Two former Celadon officials have been charged with attempting to manipulate truck trade-ins to...

Two former Celadon officials have been charged with attempting to manipulate truck trade-ins to hid losses from investors.

Photo: Evan Lockridge

Top officials at the Celadon Group are facing criminal charges in an alleged $60 million fraud scheme indictment, according to several new sources.

As reported by RTV6, a Fox affiliate in Indianapolis where Celadon is headquartered, former Chief Operating Officer, William Meek, 39, and former Chief Financial Officer, Bobby Lee Peavler, 40, were charged in a federal indictment filed by the Southern District of Indiana, which was unsealed on Dec. 5. Both men were executives at Celadon Group Inc., a publicly traded transportation and trucking company and allegedly conspired to hide losses from investors.

Both men left Celadon in 2017, RTV6 reported.

They each face the following charges:

  • One count of conspiracy to commit wire fraud, bank fraud and securities fraud
  • Five counts of wire fraud
  • Two counts of securities fraud
  • One count of conspiracy to make false statements to a public company’s accountants and to falsify books, records, and accounts of a public company
  • One count of making false statements to a public company’s accountants

Peavler was charged with two additional counts of making false statements to a public company’s accountants, according to news reports.

Both men were released on bail later on Thursday.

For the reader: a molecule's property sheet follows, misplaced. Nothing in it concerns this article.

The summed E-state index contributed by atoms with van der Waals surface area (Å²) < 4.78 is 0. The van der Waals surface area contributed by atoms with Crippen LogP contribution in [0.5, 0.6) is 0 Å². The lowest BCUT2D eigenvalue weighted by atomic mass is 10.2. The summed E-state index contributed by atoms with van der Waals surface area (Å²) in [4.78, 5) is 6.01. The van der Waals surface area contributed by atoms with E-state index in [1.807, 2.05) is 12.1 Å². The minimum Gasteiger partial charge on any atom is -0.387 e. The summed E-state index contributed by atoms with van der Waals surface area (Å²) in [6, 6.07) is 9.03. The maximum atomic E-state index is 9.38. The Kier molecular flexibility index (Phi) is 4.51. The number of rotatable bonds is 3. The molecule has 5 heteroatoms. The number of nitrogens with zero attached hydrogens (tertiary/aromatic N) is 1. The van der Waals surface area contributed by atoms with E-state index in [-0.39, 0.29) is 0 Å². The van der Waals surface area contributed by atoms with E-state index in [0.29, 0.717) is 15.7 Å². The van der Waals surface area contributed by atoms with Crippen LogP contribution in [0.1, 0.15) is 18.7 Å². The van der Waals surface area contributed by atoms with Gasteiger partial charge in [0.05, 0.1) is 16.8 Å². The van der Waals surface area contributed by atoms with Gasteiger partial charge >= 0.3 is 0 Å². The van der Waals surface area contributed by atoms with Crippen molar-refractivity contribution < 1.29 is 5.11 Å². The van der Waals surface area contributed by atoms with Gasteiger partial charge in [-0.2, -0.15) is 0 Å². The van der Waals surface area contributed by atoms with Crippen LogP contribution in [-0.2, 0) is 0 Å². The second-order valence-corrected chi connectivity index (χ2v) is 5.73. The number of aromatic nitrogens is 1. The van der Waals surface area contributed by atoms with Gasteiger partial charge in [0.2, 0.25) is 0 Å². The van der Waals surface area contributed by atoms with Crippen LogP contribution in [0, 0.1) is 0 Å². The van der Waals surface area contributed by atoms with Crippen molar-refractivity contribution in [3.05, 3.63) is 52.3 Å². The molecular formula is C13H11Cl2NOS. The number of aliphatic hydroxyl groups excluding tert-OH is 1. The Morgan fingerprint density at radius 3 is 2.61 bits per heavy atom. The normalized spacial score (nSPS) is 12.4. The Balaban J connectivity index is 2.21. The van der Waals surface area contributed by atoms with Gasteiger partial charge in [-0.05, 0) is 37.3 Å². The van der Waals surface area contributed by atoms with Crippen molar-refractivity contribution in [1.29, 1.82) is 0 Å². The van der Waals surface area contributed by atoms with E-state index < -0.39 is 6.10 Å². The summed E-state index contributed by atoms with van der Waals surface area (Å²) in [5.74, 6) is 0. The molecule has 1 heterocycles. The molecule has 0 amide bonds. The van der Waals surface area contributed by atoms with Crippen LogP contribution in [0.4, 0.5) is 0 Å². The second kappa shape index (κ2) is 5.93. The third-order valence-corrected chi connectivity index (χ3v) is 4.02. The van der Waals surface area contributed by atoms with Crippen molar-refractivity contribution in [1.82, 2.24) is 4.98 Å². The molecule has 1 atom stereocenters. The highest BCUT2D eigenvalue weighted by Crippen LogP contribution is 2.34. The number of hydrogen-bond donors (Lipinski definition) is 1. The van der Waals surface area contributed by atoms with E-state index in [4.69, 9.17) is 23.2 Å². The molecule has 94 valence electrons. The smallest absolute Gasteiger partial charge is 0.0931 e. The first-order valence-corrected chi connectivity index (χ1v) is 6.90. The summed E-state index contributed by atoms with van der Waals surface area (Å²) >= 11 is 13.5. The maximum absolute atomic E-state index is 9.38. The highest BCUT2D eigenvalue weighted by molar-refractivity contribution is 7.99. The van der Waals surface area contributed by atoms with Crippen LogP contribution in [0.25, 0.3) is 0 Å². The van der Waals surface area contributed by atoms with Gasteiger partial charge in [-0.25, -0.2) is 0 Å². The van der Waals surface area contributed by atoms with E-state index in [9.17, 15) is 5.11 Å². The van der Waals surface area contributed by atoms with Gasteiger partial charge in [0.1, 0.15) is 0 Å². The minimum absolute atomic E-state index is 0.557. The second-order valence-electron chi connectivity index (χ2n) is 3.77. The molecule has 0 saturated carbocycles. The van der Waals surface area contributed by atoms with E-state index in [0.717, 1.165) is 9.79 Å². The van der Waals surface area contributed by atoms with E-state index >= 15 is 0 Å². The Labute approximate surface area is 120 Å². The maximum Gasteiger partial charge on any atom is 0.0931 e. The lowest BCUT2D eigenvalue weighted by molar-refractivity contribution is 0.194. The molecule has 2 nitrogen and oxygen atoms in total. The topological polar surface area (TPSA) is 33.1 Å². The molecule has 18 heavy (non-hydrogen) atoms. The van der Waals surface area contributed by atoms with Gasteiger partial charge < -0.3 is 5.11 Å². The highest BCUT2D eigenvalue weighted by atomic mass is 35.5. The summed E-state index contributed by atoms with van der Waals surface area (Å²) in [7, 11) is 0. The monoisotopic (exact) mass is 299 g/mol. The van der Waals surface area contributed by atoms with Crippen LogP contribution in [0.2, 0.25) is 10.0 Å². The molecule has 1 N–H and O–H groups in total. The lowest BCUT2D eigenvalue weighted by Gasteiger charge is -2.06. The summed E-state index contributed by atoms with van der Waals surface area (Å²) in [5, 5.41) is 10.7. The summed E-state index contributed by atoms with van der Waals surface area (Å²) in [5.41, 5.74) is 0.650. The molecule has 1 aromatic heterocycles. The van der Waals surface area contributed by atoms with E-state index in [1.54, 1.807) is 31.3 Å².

Reporting by RTV6 said the indictment alleges that in 2016, Meek, Peavler and others at Celadon knew the value of their trucks had declined due to a slowdown in the market. Many of the trucks had mechanical issues that made them unattractive to drivers, according to the indictment.

To work around those issues, the indictment alleges, Meek, Peavler and other Celadon employees “devised a scheme” that hid millions of dollars in losses to shareholders, banks and the public by trading older trucks for newer models and intentionally inflating the prices on the invoices to hide corporate losses.

In essence, the indictment alleges, the men tried to portray the transactions as purchases and sales to avoid heightened scrutiny. In response to questions from investors and regulatory agencies, the men allegedly made false and misleading statements denying the older trucks were traded in. Peavler is also accused of directing a senior executive and co-conspirator to delete certain emails related to an auditor’s request for information.

“Through their scheme of lies, fraud and misrepresentations as alleged in the Indictment, Meek and Peavler damaged the integrity of the market, the corporation, its shareholders and public investors,” said U.S. Attorney Josh J. Minkler of the Southern District of Indiana. “The U.S. Attorney’s Office is committed to prosecuting those individuals in corporate America, who choose to commit corporate fraud, in violation of federal law, and have blatant disregard for those with a financial interest in the corporation.”

A trial date for the men has not been set yet.

About the author
Jack Roberts

Jack Roberts

Executive Editor

Jack Roberts is known for reporting on advanced technology, such as intelligent drivetrains and autonomous vehicles. A commercial driver’s license holder, he also does test drives of new equipment and covers topics such as maintenance, fuel economy, vocational and medium-duty trucks and tires.

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